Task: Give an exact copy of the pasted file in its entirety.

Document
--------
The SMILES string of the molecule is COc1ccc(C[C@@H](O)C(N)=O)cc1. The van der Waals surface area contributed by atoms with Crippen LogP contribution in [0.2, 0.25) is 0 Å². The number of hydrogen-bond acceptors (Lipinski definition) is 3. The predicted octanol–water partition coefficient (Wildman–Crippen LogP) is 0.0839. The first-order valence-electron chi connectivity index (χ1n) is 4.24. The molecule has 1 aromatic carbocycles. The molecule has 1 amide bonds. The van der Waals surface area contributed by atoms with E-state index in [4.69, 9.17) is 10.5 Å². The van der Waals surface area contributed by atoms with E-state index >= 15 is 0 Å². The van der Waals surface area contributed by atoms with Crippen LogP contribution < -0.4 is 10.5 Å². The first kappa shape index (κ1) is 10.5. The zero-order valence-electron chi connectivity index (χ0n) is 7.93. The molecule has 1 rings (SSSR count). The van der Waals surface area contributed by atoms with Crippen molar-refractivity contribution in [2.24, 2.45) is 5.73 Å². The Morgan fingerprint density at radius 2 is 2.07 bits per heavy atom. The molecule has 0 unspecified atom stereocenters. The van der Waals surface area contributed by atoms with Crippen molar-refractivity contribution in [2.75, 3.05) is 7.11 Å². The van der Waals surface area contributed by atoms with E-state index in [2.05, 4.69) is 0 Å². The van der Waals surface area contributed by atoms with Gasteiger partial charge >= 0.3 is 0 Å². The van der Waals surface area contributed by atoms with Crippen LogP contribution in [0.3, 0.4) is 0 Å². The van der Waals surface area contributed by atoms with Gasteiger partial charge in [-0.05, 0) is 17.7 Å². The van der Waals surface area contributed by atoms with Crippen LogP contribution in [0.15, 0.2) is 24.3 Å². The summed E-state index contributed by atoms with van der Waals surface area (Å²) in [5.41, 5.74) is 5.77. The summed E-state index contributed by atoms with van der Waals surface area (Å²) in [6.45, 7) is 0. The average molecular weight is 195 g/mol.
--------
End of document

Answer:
The SMILES string of the molecule is COc1ccc(C[C@@H](O)C(N)=O)cc1. The van der Waals surface area contributed by atoms with Crippen LogP contribution in [0.2, 0.25) is 0 Å². The number of hydrogen-bond acceptors (Lipinski definition) is 3. The predicted octanol–water partition coefficient (Wildman–Crippen LogP) is 0.0839. The first-order valence-electron chi connectivity index (χ1n) is 4.24. The molecule has 1 aromatic carbocycles. The molecule has 1 amide bonds. The van der Waals surface area contributed by atoms with E-state index in [4.69, 9.17) is 10.5 Å². The van der Waals surface area contributed by atoms with E-state index >= 15 is 0 Å². The van der Waals surface area contributed by atoms with Crippen LogP contribution < -0.4 is 10.5 Å². The first kappa shape index (κ1) is 10.5. The zero-order valence-electron chi connectivity index (χ0n) is 7.93. The molecule has 1 rings (SSSR count). The van der Waals surface area contributed by atoms with Crippen molar-refractivity contribution in [2.24, 2.45) is 5.73 Å². The Morgan fingerprint density at radius 2 is 2.07 bits per heavy atom. The molecule has 0 unspecified atom stereocenters. The van der Waals surface area contributed by atoms with Crippen molar-refractivity contribution in [2.75, 3.05) is 7.11 Å². The van der Waals surface area contributed by atoms with E-state index in [2.05, 4.69) is 0 Å². The van der Waals surface area contributed by atoms with Gasteiger partial charge >= 0.3 is 0 Å². The van der Waals surface area contributed by atoms with Crippen LogP contribution in [0.3, 0.4) is 0 Å². The van der Waals surface area contributed by atoms with Gasteiger partial charge in [-0.05, 0) is 17.7 Å². The van der Waals surface area contributed by atoms with Crippen LogP contribution in [0.15, 0.2) is 24.3 Å². The summed E-state index contributed by atoms with van der Waals surface area (Å²) in [5.41, 5.74) is 5.77. The summed E-state index contributed by atoms with van der Waals surface area (Å²) in [6.45, 7) is 0. The average molecular weight is 195 g/mol.